“Each machine is like a unit of production, it will do whatever it is assigned with the materials available to it,” says Griffin. “You can deal with these magic [production] numbers between 100 and 1,000 products, where there isn’t enough of them to make it worth setting up tooling for injection-moulding or any other processes.
“That is actually very interesting when you can leverage this kind of system to produce something really quickly. You can respond to a need or a trend quickly, and get the entire object produced without necessarily needing to make a business case to produce 10,000.”
In the short term, industrial-grade 3D printing – where printers can cost upwards of $1 million – is likely to complement existing production and delivery techniques rather than directly replacing them. The challenge in the longer term is to improve the technology and make the printers faster and more agile, able to use multiple materials and capable of producing higher-quality items.
As these challenges are met, 3D printing is likely to lead to greater customisation of goods and localized production. There is no doubt that additive technology will develop and enhance manufacturing and logistics in the years to come. But just like the technology itself, the changes will unfold step by step.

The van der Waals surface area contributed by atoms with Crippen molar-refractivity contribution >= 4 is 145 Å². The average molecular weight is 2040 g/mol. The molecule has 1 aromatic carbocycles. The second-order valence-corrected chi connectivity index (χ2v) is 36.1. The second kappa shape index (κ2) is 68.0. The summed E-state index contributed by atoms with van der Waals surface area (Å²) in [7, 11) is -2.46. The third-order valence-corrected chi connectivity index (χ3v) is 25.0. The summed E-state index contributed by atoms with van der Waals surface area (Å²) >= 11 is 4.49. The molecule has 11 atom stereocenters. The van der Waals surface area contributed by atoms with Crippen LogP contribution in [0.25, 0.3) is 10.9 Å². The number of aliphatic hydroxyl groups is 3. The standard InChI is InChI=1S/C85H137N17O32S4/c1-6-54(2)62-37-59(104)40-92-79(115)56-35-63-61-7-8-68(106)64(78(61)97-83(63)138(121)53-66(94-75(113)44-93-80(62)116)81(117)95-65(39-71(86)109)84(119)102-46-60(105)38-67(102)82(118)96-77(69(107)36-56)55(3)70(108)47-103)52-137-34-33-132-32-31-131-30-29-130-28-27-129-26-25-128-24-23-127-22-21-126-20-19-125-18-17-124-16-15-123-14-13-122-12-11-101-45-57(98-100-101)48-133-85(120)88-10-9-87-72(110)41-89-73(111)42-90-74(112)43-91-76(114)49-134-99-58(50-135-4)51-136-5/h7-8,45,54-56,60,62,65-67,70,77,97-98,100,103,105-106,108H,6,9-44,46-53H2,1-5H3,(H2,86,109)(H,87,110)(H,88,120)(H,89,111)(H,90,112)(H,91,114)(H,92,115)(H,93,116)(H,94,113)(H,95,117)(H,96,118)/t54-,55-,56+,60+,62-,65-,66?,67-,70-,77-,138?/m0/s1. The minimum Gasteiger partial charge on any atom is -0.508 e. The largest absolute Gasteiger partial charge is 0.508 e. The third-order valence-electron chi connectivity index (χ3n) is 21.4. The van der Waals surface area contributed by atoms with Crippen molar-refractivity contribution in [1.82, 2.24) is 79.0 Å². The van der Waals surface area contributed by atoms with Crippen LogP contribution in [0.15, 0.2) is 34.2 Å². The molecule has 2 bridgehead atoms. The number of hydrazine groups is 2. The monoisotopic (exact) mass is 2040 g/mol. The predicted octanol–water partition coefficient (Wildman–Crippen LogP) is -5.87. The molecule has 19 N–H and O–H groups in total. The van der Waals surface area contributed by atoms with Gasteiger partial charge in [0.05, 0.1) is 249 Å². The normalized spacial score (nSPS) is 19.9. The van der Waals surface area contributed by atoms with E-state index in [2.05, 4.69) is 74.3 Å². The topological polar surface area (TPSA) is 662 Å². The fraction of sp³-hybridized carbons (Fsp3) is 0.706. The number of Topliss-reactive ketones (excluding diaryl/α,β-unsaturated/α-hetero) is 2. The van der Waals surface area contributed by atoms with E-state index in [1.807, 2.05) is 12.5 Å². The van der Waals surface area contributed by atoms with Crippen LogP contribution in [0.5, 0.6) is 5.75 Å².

Life Sciences and Healthcare
Great strides are being made with 3D printing in life sciences and healthcare. At the University of Melbourne, engineers and doctors have worked together to model and 3D print the heart arteries of patients. The models allow doctors to see the twists and blood flow in these vessels and accurately construct the most suitable heart stent, a mesh tube used to support narrow or weak arteries.
In collaboration with researchers at the University of Wollongong’s ARC Centre of Excellence in Electromaterials Science, the team is able to print a patient’s artery within a day.
Their aim is to improve the technology so they can print the artery while the patient is in surgery – and ultimately, to be able to 3D print a custom heart stent on the spot.